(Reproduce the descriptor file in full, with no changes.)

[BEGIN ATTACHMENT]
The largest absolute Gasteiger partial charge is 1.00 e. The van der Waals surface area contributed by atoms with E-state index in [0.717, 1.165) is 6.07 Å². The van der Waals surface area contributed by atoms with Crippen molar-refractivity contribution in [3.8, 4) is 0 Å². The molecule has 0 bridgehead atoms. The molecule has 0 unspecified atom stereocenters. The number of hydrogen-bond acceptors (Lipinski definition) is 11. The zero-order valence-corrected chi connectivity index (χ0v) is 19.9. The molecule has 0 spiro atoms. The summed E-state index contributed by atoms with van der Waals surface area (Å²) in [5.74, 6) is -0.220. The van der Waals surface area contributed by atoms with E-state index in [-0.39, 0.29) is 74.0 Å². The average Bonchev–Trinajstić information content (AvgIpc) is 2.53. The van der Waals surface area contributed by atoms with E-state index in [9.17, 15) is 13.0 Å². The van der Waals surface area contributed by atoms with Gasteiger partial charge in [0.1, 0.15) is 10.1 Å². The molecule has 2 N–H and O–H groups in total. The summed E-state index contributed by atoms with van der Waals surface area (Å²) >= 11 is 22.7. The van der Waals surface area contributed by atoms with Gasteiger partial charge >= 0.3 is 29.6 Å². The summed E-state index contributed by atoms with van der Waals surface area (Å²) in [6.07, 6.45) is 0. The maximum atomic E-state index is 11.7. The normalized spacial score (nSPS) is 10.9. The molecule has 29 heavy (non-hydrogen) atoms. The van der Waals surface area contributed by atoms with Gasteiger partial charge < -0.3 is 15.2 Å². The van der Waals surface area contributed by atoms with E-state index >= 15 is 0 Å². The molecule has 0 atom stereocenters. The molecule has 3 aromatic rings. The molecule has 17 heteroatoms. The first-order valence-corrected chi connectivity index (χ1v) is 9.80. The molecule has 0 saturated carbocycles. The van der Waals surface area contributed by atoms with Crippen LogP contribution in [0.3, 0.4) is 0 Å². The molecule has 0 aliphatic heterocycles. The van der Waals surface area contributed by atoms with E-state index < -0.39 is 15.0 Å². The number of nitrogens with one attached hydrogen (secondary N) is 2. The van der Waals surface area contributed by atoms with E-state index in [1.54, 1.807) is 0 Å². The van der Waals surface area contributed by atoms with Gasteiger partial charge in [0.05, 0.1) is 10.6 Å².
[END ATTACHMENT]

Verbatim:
The largest absolute Gasteiger partial charge is 1.00 e. The van der Waals surface area contributed by atoms with E-state index in [0.717, 1.165) is 6.07 Å². The van der Waals surface area contributed by atoms with Crippen molar-refractivity contribution in [3.8, 4) is 0 Å². The molecule has 0 bridgehead atoms. The molecule has 0 unspecified atom stereocenters. The number of hydrogen-bond acceptors (Lipinski definition) is 11. The zero-order valence-corrected chi connectivity index (χ0v) is 19.9. The molecule has 0 spiro atoms. The summed E-state index contributed by atoms with van der Waals surface area (Å²) in [5.74, 6) is -0.220. The van der Waals surface area contributed by atoms with E-state index in [-0.39, 0.29) is 74.0 Å². The average Bonchev–Trinajstić information content (AvgIpc) is 2.53. The van der Waals surface area contributed by atoms with E-state index in [9.17, 15) is 13.0 Å². The van der Waals surface area contributed by atoms with Gasteiger partial charge in [0.1, 0.15) is 10.1 Å². The molecule has 2 N–H and O–H groups in total. The summed E-state index contributed by atoms with van der Waals surface area (Å²) >= 11 is 22.7. The van der Waals surface area contributed by atoms with Gasteiger partial charge >= 0.3 is 29.6 Å². The summed E-state index contributed by atoms with van der Waals surface area (Å²) in [6.07, 6.45) is 0. The maximum atomic E-state index is 11.7. The normalized spacial score (nSPS) is 10.9. The molecule has 29 heavy (non-hydrogen) atoms. The van der Waals surface area contributed by atoms with Gasteiger partial charge < -0.3 is 15.2 Å². The van der Waals surface area contributed by atoms with E-state index >= 15 is 0 Å². The molecule has 0 atom stereocenters. The molecule has 3 aromatic rings. The molecule has 17 heteroatoms. The first-order valence-corrected chi connectivity index (χ1v) is 9.80. The molecule has 0 saturated carbocycles. The van der Waals surface area contributed by atoms with Crippen LogP contribution in [0.3, 0.4) is 0 Å². The molecule has 0 aliphatic heterocycles. The van der Waals surface area contributed by atoms with E-state index < -0.39 is 15.0 Å². The number of nitrogens with one attached hydrogen (secondary N) is 2. The van der Waals surface area contributed by atoms with E-state index in [1.54, 1.807) is 0 Å². The van der Waals surface area contributed by atoms with Gasteiger partial charge in [0.05, 0.1) is 10.6 Å².